Since almost every broker is in a “eat what you kill” commission-based job, telling your client that they should not go through with it takes enormous risk. And a strong stomach.
Larry Jacoby is a business broker in the Northeast. He has been a broker for over a decade. And he has killed (or watched die) more deals than he has closed, he says.
“There comes a point – and it’s usually with the buyer rather than the seller – where you say, ‘This is wrong. This is bad. Don’t do it.’ It might be because you realize the business is not worth what your client is paying. It might be because the business is not even a real business, which you figure out during due diligence. Whatever the reason, let’s just say, mentally eliminating a four- or five-figure commission from your future earnings does not help your sleep patterns.”
Larry says that he does the right thing not just because he wants to be honest (“That whole sleep thing I was talking about before”). He also does it because he believes in creating long-term relationships with clients that will pay off in the future.
“This guy might not buy the warehouse we were working on for three months, but he wants to buy a warehouse business. I’ll find him one. it’ll just take time. And in the meantime, he’ll refer me to friends and colleagues as a literal ‘honest Broker’ who will not put my interest in front of theirs.”
Sellers’ Brokers Kill Deals Too
It is not just buyers whom brokers encourage to terminate deals. Josh Factor says he knows of many business owners whose brokers tell them to walk away.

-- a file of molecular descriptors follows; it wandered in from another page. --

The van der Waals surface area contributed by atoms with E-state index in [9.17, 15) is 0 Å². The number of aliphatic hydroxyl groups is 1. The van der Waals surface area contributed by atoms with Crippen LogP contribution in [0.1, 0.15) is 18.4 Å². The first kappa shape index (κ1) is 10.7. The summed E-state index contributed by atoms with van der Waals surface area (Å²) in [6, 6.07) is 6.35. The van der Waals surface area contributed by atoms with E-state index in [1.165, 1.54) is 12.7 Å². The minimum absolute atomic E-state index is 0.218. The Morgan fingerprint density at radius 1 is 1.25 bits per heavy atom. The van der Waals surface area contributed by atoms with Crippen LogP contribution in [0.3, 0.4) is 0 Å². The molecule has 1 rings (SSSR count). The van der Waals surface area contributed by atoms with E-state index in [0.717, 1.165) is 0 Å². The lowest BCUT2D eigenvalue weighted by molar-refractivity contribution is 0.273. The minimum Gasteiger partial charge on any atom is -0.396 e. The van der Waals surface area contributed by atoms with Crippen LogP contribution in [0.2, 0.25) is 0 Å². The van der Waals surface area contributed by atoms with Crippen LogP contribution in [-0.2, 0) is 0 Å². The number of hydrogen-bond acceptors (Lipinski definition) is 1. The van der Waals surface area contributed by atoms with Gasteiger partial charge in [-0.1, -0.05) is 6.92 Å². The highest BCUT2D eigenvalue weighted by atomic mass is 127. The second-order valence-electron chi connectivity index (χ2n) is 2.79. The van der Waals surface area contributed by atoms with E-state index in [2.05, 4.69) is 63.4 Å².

“In my experience, it’s usually when the buyer starts asking for more and more,” explains the owner of Vertica CRM, a company that specialized in building software platform for business Brokers and M&A professionals. “You have a deal, and suddenly the buyer wants a lower price and/or a longer-term of payments and/or more training time. If it gets to be that the owner is being taken advantage of, I know that the best brokers will tell them, “Enough.”
Josh thinks that brokers who tell their clients to not do a deal are those “in it for the long-haul; they want to make it their careers.” He says they are mature and sincere individuals whose consciences will not allow them to move forward on a closing that is unjust.
When Larry reads what Josh has said, he agrees.
“Look, I’m a broker. That’s what I do. It’s my sole source of income and it’s my profession. I simply will not allow a client to make a mistake that can ruin theirs and their family’s lives. Buying or selling a business is a huge milestone. I’m the guy they call when they want to sell the business they bought five years ago. I wouldn’t be that guy if I had been thinking short-term – and selfishly.”
Walking away or actively killing a deal can be difficult—especially if you have worked incredibly hard to prospect, cultivate a relationship, or have put in a ton of time. Understanding the warning signs and knowing which red flags to look for can help you cut down on wasted energies and focus your efforts in the right direction. By focusing on your personal long-term goals, you will be highly successful in the long run.
You can call it Karma, but if your true focus is on your clients benefit, they will see that very clearly and your going to win in the end.
Joshua Factor is the founder of Vertica CRM. A software company dedicated to helping Business Brokers and M&A professionals work more efficiently through technology. For more information about their main product, Business Brokers CRM, visit www.BusinessBrokersCRM.com or call +1 212 381 4994 in the USA or +61 385 184 759 in Australia.